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Type III secretion systems (TTSSs) are multi-protein macromolecular 'machines' that have a central function in the virulence of many Gram-negative pathogens by directly mediating the secretion and translocation of bacterial proteins (termed effectors) into the cytoplasm of eukaryotic cells. Most of the 20 unique structural components constituting this(More)
The fla gene locus of Methanococcus voltae encodes the major structural components of the flagellum as well as other flagellar-related proteins. The flaHIJ genes have been found in all flagellated archaea, suggesting a central role in flagella biogenesis. FlaI shares similarity with the type II and type IV secretion NTPases (such as PilB, VirB11 and TadA),(More)
Enteropathogenic Escherichia coli (EPEC) is an intestinal attaching and effacing pathogen that utilizes a type III secretion system (T3SS) for the delivery of effectors into host cells. The chaperone CesT has been shown to bind and stabilize the type III translocated effectors Tir and Map in the bacterial cytoplasm prior to their delivery into host cells.(More)
Many significant bacterial pathogens use a type III secretion system to inject effector proteins into host cells to disrupt specific cellular functions, enabling disease progression. The injection of these effectors into host cells is often dependent on dedicated chaperones within the bacterial cell. In this report, we demonstrate that the enteropathogenic(More)
The archaeal flagellum is a unique motility apparatus distinct in composition and likely in assembly from the bacterial flagellum. Gene families comprised of multiple flagellin genes co-transcribed with a number of conserved, archaeal-specific accessory genes have been identified in several archaea. However, no homologues of any bacterial genes involved in(More)
Archaeal flagellins are made initially as preproteins with short, positively charged leader peptides. Analysis of all available archaeal preflagellin sequences indicates that the –1 position is always held by a glycine while the –2 and –3 positions are almost always held by charged amino acids. To evaluate the importance of these and other amino acids in(More)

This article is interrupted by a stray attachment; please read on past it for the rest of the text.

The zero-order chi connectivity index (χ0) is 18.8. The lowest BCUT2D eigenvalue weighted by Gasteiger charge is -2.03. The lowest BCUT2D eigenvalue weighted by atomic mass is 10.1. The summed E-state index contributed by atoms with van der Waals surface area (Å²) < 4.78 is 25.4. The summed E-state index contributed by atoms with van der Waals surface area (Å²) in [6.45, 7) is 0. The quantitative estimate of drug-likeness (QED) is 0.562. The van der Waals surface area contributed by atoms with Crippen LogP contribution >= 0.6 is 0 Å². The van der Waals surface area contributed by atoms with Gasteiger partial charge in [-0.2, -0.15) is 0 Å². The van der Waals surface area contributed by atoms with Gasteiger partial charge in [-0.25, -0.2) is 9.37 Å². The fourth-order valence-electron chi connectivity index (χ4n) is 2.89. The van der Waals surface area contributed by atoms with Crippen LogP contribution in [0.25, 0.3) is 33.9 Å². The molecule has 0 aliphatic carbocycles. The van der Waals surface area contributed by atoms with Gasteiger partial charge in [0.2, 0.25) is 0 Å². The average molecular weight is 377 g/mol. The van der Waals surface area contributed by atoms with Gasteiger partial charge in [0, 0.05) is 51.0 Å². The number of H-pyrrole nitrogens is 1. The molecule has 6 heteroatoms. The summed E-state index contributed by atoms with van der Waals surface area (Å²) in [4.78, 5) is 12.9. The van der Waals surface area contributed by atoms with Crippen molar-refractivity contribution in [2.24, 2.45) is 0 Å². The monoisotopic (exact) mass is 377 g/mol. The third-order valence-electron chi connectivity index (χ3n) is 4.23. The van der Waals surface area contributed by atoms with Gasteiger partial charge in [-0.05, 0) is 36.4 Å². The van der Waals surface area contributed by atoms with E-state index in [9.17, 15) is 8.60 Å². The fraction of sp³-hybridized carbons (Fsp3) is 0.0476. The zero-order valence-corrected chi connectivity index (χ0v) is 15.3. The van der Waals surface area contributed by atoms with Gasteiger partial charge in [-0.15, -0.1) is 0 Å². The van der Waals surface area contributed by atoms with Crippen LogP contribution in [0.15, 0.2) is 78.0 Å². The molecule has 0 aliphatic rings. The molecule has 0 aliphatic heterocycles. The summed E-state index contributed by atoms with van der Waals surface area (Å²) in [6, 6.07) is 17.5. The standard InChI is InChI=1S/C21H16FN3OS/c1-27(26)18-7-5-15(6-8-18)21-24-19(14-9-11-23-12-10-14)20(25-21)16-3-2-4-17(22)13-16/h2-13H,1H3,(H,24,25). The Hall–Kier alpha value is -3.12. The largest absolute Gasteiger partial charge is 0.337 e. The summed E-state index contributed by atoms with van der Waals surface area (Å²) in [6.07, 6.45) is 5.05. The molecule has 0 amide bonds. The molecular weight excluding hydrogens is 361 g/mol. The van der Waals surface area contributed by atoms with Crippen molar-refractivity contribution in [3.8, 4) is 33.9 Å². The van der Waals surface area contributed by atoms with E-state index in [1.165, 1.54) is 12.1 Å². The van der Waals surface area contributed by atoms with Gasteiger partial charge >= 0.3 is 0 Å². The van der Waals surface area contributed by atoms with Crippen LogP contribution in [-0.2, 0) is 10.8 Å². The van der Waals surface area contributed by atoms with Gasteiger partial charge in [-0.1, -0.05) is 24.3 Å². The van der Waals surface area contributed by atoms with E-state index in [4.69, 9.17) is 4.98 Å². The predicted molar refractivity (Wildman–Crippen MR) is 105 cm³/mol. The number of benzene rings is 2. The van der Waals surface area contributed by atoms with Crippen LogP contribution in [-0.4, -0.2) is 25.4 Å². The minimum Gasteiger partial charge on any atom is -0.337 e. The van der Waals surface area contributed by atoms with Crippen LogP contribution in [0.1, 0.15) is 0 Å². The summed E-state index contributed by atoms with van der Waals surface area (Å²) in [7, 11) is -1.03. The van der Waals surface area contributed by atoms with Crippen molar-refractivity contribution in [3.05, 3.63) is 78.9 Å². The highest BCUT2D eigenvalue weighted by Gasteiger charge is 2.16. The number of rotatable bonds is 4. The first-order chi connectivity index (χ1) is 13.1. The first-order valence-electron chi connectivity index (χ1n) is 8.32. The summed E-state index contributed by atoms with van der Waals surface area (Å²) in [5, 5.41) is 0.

Enterohemorrhagic and enteropathogenic Escherichia coli (EHEC and EPEC) maintain an extracellular lifestyle and use a type III secretion system to translocate effector proteins into the host cytosol. These effectors manipulate host pathways to favor bacterial replication and survival. NleA is an EHEC/EPEC- and related species-specific translocated effector(More)
Enterohaemorrhagic Escherichia coli (EHEC) O157:H7 uses a specialized protein translocation apparatus, the type III secretion system (TTSS), to deliver bacterial effector proteins into host cells. These effectors interfere with host cytoskeletal pathways and signalling cascades to facilitate bacterial survival and replication and promote disease. The genes(More)
Vibrio parahaemolyticus is a significant human pathogen associated with gastroenteritis. Two V. parahaemolyticus type 3 secretion systems, T3SS-1 and T3SS-2, secrete effector proteins and have been implicated in host-cell cytotoxicity and enterotoxicity, respectively. Vibrio parahaemolyticus T3SS-1 substrates have been identified, although many predicted(More)
Isolated flagellar filaments of Sulfolobus shibatae were 15 nm in diameter, and they were composed of two major flagellins which have M(r)s of 31,000 and 33,000 and which stained positively for glycoprotein. The flagellar filaments of Thermoplasma volcanium were 12 nm in diameter and were composed of one major flagellin which has an M(r) of 41,000 and which(More)